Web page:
Illinois man who went to Italy is state’s 5th COVID-19 case
SPRINGFIELD, Ill. (AP) — Officials on Thursday confirmed a fifth case of COVID-19 in Illinois, though Gov. J.B. Pritzker tried to reassure the public that the chances of a widespread outbreak of the potentially deadly illness were low.
A man in his 20s from Cook County, which is home to Chicago, contracted the disease caused by the coronavirus while traveling in Italy and is isolated at a Chicago hospital in stable condition, Pritzker said during a news conference at a state Capitol. COVID-19 is most dangerous to people who are older than 60 or who have underlying medical conditions.
“The risk to the general public remains low but we are not taking any chances and preparing for all eventualities,” Pritzker said during a news conference at the state Capitol before he briefed lawmakers in a nearby state auditorium. “Given this virus’ intensified influence on the elderly, we are paying urgent attention to our nursing homes, our veterans homes and long term care facilities, as well as to the employees who serve those vulnerable populations.”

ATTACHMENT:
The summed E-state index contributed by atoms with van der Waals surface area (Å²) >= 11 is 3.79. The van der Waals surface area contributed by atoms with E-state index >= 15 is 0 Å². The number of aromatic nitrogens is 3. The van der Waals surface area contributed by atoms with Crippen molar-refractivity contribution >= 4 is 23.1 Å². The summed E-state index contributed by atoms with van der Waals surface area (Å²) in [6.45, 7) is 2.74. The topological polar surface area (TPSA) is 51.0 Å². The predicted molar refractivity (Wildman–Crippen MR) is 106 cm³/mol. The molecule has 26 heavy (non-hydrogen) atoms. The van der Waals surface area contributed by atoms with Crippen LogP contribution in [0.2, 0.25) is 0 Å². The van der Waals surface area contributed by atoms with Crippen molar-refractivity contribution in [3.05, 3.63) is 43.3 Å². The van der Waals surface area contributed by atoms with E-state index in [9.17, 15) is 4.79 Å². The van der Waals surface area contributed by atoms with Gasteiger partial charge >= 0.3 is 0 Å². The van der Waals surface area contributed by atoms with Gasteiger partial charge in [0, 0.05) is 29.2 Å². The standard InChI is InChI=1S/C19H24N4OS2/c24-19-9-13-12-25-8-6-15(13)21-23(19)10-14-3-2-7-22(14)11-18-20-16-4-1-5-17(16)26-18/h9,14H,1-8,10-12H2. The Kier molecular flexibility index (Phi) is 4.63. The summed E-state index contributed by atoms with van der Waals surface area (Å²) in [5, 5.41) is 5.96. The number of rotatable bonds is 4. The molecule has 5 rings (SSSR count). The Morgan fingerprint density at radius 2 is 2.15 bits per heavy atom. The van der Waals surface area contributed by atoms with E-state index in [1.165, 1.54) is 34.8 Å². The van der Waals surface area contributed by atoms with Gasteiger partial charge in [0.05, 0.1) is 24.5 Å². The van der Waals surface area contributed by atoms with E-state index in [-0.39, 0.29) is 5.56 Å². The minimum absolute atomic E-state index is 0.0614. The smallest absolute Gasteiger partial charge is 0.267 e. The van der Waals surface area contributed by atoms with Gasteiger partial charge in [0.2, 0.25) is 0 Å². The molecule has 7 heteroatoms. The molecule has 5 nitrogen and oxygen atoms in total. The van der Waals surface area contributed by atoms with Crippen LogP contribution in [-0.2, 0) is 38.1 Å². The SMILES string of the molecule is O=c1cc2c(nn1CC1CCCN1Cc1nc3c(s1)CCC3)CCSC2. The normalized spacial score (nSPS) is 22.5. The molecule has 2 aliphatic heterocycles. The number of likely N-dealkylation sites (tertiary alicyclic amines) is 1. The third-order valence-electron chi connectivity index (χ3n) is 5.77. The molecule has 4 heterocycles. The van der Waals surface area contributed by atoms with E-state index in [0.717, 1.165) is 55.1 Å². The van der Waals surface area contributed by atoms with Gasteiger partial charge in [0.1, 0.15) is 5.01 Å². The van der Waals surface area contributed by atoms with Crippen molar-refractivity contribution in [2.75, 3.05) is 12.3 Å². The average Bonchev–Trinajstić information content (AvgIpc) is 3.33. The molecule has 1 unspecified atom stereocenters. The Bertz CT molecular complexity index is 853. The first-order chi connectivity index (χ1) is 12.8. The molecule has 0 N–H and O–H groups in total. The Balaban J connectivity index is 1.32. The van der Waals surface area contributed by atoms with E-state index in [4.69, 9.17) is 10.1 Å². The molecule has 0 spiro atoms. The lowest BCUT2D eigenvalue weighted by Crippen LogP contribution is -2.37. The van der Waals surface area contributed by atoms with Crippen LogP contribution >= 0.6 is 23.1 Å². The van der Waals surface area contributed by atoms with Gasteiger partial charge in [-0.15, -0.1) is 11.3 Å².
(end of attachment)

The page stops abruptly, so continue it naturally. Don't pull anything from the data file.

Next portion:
Dr. Ngozi Ezike, the state public health director, said that in the case of the man who traveled to Italy, all who have been in contact with him are being contacted for assessment.
Illinois’ first two cases, a husband and wife, have both recovered. Ezike noted that the third and fourth cases, confirmed last weekend, are a Cook County couple in their 70s. Neither traveled overseas but both recently visited California. Ezike said officials don’t know whether the man, who showed symptoms first, contracted the illness there or in Illinois. Both are in home isolation and recovering.
The state has four labs to test for the virus, which was discovered in China late last year and now has spread to virtually every continent. The labs have allowed the state to act aggressively on such “presumptive positive” results and treat the illness, Ezike said. The two most recent cases in Illinois fall in that category and are awaiting confirmation from the Centers for Disease Control and Prevention.
And the state is working with hospitals in Chicago and elsewhere to conduct so-called voluntary surveillance testing. Test results from patients who are sick but test negative for influenza would be assessed at the state labs.
“This surveillance will help us to determine if the virus is circulating in the community, and to what extent,” Ezike said. “With that information, we can tailor our response and better protect the health of all of our citizens.”
Illinois Emergency Management Agency Director Alicia Tate-Nadeau suggested that people carefully consider foreign travel. The CDC currently advises avoiding non-essential travel to China, Iran, South Korea and Italy.
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